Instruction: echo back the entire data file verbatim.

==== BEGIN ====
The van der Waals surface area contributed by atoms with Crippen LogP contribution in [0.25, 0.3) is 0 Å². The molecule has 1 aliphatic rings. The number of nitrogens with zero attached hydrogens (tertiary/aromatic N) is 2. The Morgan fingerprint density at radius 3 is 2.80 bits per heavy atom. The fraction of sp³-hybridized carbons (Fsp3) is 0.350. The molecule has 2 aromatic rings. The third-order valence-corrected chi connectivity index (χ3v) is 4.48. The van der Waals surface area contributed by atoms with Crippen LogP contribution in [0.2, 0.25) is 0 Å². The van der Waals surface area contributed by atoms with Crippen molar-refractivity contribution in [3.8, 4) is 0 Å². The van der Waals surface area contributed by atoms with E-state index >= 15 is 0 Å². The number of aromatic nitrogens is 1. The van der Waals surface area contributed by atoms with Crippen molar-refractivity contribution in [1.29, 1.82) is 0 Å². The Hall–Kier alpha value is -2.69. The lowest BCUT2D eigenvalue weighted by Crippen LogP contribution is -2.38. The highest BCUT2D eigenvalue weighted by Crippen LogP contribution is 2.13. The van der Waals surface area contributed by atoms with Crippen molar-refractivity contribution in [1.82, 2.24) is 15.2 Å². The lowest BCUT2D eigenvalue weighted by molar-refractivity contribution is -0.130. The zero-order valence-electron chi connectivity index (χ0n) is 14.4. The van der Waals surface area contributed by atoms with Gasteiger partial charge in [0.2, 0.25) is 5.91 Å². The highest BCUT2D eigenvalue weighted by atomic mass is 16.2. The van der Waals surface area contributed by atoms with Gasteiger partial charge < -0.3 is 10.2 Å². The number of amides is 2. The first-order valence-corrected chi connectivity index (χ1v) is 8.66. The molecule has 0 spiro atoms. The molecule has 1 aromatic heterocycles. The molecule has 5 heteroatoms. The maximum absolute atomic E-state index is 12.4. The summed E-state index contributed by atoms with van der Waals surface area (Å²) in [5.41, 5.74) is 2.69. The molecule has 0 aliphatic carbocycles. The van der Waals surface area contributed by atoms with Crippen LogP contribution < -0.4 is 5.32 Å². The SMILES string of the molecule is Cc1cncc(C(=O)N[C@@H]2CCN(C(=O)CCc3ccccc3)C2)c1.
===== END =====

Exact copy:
The van der Waals surface area contributed by atoms with Crippen LogP contribution in [0.25, 0.3) is 0 Å². The molecule has 1 aliphatic rings. The number of nitrogens with zero attached hydrogens (tertiary/aromatic N) is 2. The Morgan fingerprint density at radius 3 is 2.80 bits per heavy atom. The fraction of sp³-hybridized carbons (Fsp3) is 0.350. The molecule has 2 aromatic rings. The third-order valence-corrected chi connectivity index (χ3v) is 4.48. The van der Waals surface area contributed by atoms with Crippen LogP contribution in [0.2, 0.25) is 0 Å². The van der Waals surface area contributed by atoms with Crippen molar-refractivity contribution in [3.8, 4) is 0 Å². The van der Waals surface area contributed by atoms with E-state index >= 15 is 0 Å². The number of aromatic nitrogens is 1. The van der Waals surface area contributed by atoms with Crippen molar-refractivity contribution in [1.29, 1.82) is 0 Å². The Hall–Kier alpha value is -2.69. The lowest BCUT2D eigenvalue weighted by Crippen LogP contribution is -2.38. The highest BCUT2D eigenvalue weighted by Crippen LogP contribution is 2.13. The van der Waals surface area contributed by atoms with Crippen molar-refractivity contribution in [1.82, 2.24) is 15.2 Å². The lowest BCUT2D eigenvalue weighted by molar-refractivity contribution is -0.130. The zero-order valence-electron chi connectivity index (χ0n) is 14.4. The van der Waals surface area contributed by atoms with Gasteiger partial charge in [0.2, 0.25) is 5.91 Å². The highest BCUT2D eigenvalue weighted by atomic mass is 16.2. The van der Waals surface area contributed by atoms with Gasteiger partial charge < -0.3 is 10.2 Å². The number of amides is 2. The first-order valence-corrected chi connectivity index (χ1v) is 8.66. The molecule has 0 spiro atoms. The molecule has 1 aromatic heterocycles. The molecule has 5 heteroatoms. The maximum absolute atomic E-state index is 12.4. The summed E-state index contributed by atoms with van der Waals surface area (Å²) in [5.41, 5.74) is 2.69. The molecule has 0 aliphatic carbocycles. The van der Waals surface area contributed by atoms with Crippen LogP contribution < -0.4 is 5.32 Å². The SMILES string of the molecule is Cc1cncc(C(=O)N[C@@H]2CCN(C(=O)CCc3ccccc3)C2)c1.